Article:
It may be surprising, but moving to the U.S. with your foreign-citizen spouse is not as simple as you might imagine. If you are a U.S. citizen working abroad and considering moving back to the U.S. with your foreign-citizen spouse and/or children, it is never too early to begin planning for return to the U.S.
If you are living outside the U.S. and have a foreign-born spouse and/or children, it may have been quick and easy for them to travel to the U.S. on holiday. But moving back to the U.S. is an entirely different story, requiring government filings and significant lead time of as much as a year or even more.
The move back to the U.S. may be motivated by retirement, change of jobs, or changes in the political/economic/legal changes (such as the enactment of an exit tax) in the country of residence. We are sometimes contacted by U.S. citizens who have already quit their jobs and planned to move back to the U.S. within months, who have just realized that it is not as easy as going to the U.S. on holiday. For holidays, all that may be needed is a B-2 visa or an ESTA (Electronic System for Travel Authorization). But to establish permanent residence, two different government entities must usually take action on two sequentially-filed sets of documents, each of which can take months to review and act on before the next phase can begin.
We generally recommend that U.S. citizens whose family members do not already have the right to live in the U.S., by dual citizenship or having permanent resident status, begin the process of obtaining approval for the U.S. residence about a year or more in advance. By doing so, you can be virtually assured that all of the paperwork and approvals will have been completed by the time your moving date arrives.
The process most often starts with a filing in the U.S. (In a few countries, the process begins and ends much more quickly in the country of residence.) The U.S. citizen must submit a Petition for Alien Relative, Form I-130 in the U.S. That filing includes documents signed by both the U.S. citizen spouse and the foreign spouse and children. Processing times vary, but it can often take up to about five months for review and action. Expediting is not a normal option.
It is only upon approval that the foreign-born spouse and children are able to begin the process in the country of current residence. That part of the process varies greatly in the amount of time it takes, but it is often three to six months or more. Expediting is sometimes allowed, but only at the discretion of the government. Some people begin the process as much as two years in advance to be able to be assured of greater flexibility. If started that early, it is possible to control the process and timing of important decisions. The system allows the parties to take up to several years to complete the process.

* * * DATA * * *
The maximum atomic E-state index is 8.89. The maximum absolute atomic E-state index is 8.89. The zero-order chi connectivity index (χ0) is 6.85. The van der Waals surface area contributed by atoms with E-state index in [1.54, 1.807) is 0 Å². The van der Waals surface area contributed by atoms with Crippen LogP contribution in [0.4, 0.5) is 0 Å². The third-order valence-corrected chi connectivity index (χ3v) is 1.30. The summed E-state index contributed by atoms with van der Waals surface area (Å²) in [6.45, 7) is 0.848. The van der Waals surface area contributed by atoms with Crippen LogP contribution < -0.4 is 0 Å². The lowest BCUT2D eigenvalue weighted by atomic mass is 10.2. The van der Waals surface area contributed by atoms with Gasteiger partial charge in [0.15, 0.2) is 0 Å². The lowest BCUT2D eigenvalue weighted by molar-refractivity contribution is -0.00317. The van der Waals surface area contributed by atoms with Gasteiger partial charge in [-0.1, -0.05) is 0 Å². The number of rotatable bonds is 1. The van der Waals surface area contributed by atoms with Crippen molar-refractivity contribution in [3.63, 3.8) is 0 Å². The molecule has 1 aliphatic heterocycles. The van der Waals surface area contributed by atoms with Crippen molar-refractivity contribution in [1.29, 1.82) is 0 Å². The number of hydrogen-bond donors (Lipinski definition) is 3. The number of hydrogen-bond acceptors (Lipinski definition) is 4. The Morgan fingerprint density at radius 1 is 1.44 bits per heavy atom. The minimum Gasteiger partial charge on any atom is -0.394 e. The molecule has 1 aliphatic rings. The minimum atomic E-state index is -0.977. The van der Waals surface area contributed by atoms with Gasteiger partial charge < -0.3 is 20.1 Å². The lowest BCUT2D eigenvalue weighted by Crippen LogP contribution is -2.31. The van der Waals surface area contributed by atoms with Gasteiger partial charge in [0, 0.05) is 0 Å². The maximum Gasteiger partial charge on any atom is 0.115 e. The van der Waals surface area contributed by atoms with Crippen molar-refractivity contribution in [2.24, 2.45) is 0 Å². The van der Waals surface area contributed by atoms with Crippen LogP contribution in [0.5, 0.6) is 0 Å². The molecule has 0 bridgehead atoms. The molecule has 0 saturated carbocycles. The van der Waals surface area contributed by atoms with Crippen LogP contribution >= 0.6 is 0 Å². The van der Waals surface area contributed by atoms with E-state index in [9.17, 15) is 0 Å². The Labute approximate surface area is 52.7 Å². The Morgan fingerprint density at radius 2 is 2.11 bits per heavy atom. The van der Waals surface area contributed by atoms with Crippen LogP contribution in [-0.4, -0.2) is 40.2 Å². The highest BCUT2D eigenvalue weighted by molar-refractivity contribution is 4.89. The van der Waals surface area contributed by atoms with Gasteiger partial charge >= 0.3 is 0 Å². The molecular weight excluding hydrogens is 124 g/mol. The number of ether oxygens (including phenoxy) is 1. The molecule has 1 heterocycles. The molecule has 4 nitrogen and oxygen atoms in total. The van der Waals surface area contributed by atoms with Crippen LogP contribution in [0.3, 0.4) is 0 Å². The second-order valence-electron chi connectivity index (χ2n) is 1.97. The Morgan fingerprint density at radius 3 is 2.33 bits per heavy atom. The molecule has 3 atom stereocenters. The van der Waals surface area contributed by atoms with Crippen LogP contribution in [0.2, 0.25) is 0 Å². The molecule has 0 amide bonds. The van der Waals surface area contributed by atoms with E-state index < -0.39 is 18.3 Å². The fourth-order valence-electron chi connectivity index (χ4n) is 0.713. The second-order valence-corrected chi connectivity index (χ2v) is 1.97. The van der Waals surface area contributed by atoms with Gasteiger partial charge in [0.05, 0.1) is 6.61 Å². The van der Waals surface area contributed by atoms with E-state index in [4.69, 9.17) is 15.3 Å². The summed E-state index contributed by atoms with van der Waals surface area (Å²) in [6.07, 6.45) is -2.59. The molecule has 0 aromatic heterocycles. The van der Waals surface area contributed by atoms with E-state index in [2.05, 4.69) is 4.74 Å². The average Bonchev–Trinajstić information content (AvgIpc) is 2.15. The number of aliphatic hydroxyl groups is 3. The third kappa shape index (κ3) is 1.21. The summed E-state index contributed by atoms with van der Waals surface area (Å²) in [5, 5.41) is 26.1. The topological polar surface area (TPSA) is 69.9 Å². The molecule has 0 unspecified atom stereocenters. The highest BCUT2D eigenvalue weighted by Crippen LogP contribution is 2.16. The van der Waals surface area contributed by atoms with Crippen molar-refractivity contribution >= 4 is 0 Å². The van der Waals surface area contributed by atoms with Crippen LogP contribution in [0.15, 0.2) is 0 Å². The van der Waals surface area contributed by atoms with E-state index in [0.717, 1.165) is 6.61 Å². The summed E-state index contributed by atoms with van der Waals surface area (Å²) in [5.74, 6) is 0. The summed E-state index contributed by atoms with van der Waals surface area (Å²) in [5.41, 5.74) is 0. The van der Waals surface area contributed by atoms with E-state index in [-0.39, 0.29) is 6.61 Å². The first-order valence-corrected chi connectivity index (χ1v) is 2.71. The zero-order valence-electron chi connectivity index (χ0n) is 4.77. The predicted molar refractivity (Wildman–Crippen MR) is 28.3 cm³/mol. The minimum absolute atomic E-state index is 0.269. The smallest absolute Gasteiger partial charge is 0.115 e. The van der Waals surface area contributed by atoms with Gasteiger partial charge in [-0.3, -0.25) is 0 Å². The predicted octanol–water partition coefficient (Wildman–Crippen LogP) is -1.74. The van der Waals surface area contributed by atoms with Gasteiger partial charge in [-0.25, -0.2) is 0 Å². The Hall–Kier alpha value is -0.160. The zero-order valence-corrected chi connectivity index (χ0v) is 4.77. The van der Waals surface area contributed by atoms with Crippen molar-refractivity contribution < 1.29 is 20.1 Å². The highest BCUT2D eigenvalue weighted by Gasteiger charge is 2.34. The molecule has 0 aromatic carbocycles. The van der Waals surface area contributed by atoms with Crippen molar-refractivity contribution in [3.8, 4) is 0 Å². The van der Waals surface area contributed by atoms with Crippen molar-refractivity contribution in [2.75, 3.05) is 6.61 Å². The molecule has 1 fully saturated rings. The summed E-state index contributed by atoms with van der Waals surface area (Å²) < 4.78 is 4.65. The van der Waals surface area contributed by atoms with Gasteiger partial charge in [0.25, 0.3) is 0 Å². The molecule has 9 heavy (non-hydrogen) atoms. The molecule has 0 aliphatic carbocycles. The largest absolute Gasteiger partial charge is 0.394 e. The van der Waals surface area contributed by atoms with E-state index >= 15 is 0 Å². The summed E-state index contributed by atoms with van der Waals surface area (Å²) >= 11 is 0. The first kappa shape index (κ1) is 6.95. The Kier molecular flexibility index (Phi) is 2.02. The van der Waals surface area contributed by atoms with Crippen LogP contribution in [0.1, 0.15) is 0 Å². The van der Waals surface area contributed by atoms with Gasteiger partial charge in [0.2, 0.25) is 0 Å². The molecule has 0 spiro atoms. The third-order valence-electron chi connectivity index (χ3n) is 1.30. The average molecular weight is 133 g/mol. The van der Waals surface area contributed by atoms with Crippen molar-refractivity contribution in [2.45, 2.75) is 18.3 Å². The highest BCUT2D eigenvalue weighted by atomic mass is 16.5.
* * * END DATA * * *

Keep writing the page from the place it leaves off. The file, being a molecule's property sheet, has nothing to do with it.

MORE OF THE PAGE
Only after both processes have been completed, with approvals by both U.S. Citizenship and Immigration Services and Department of State, can the spouse and children travel to the U.S. with the intention of establishing residence here. They will have up to six months from the date of visa issuance to travel to and begin living in the U.S.
Travel to U.S. in the Interim
Many people ask whether travel to the U.S. can be authorized while the processes noted above are underway. The answer is “It depends.”
Generally, the parties should plan on not traveling to the U.S. during the process. But, subject to the discretion of the government, temporary admission may be granted for short-term visits. The likelihood of admission diminishes significantly when the foreign-born person applies for an immigrant visa, so don’t count on admission during the time between that filing and the issuance of an immigrant visa, even if admission has previously been granted.
Planning well in advance is the key to starting life in the U.S. with ease. You do not want to have your spouse and/or children detained at the U.S. airport and be sent on the next flight back to the country of origin – especially when that trip was intended to end with your family beginning a new life in the U.S.
The International Practice Group of Garvey Schubert Barer is a cross-disciplinary group of attorneys practicing in areas ranging from business transactions, immigration, maritime, government regulatory work, transportation and logistics, and estate planning. The group members include bilingual and multicultural attorneys who are well-versed in handling these subject matters in a cross-border context. The firm’s attorneys have been actively practicing in the international arena since the early 1970s.